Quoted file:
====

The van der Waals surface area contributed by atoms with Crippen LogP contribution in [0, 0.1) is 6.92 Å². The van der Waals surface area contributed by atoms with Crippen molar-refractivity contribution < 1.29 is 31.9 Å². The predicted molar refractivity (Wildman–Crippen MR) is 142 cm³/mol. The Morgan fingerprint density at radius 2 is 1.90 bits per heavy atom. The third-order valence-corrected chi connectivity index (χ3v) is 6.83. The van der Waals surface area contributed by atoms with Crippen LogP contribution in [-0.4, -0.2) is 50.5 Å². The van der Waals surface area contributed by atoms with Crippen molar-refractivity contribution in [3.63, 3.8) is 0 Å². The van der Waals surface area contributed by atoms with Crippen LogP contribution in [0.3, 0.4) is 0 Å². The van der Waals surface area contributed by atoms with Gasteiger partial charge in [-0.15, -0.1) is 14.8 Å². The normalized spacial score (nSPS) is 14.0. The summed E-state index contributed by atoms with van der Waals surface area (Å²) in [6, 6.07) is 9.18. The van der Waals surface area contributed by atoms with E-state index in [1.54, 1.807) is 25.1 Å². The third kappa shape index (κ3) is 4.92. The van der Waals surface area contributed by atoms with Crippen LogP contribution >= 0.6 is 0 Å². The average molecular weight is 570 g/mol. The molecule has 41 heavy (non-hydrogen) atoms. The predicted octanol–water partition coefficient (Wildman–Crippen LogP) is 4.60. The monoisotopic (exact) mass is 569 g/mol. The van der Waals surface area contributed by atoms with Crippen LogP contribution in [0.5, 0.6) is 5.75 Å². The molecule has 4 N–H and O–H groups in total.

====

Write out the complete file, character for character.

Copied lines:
The van der Waals surface area contributed by atoms with Crippen LogP contribution in [0, 0.1) is 6.92 Å². The van der Waals surface area contributed by atoms with Crippen molar-refractivity contribution < 1.29 is 31.9 Å². The predicted molar refractivity (Wildman–Crippen MR) is 142 cm³/mol. The Morgan fingerprint density at radius 2 is 1.90 bits per heavy atom. The third-order valence-corrected chi connectivity index (χ3v) is 6.83. The van der Waals surface area contributed by atoms with Crippen LogP contribution in [-0.4, -0.2) is 50.5 Å². The van der Waals surface area contributed by atoms with Crippen molar-refractivity contribution in [3.63, 3.8) is 0 Å². The van der Waals surface area contributed by atoms with Crippen LogP contribution in [0.3, 0.4) is 0 Å². The van der Waals surface area contributed by atoms with Gasteiger partial charge in [-0.15, -0.1) is 14.8 Å². The normalized spacial score (nSPS) is 14.0. The summed E-state index contributed by atoms with van der Waals surface area (Å²) in [6, 6.07) is 9.18. The van der Waals surface area contributed by atoms with E-state index in [1.54, 1.807) is 25.1 Å². The third kappa shape index (κ3) is 4.92. The van der Waals surface area contributed by atoms with Crippen LogP contribution >= 0.6 is 0 Å². The average molecular weight is 570 g/mol. The molecule has 41 heavy (non-hydrogen) atoms. The predicted octanol–water partition coefficient (Wildman–Crippen LogP) is 4.60. The monoisotopic (exact) mass is 569 g/mol. The van der Waals surface area contributed by atoms with Crippen LogP contribution in [0.5, 0.6) is 5.75 Å². The molecule has 4 N–H and O–H groups in total.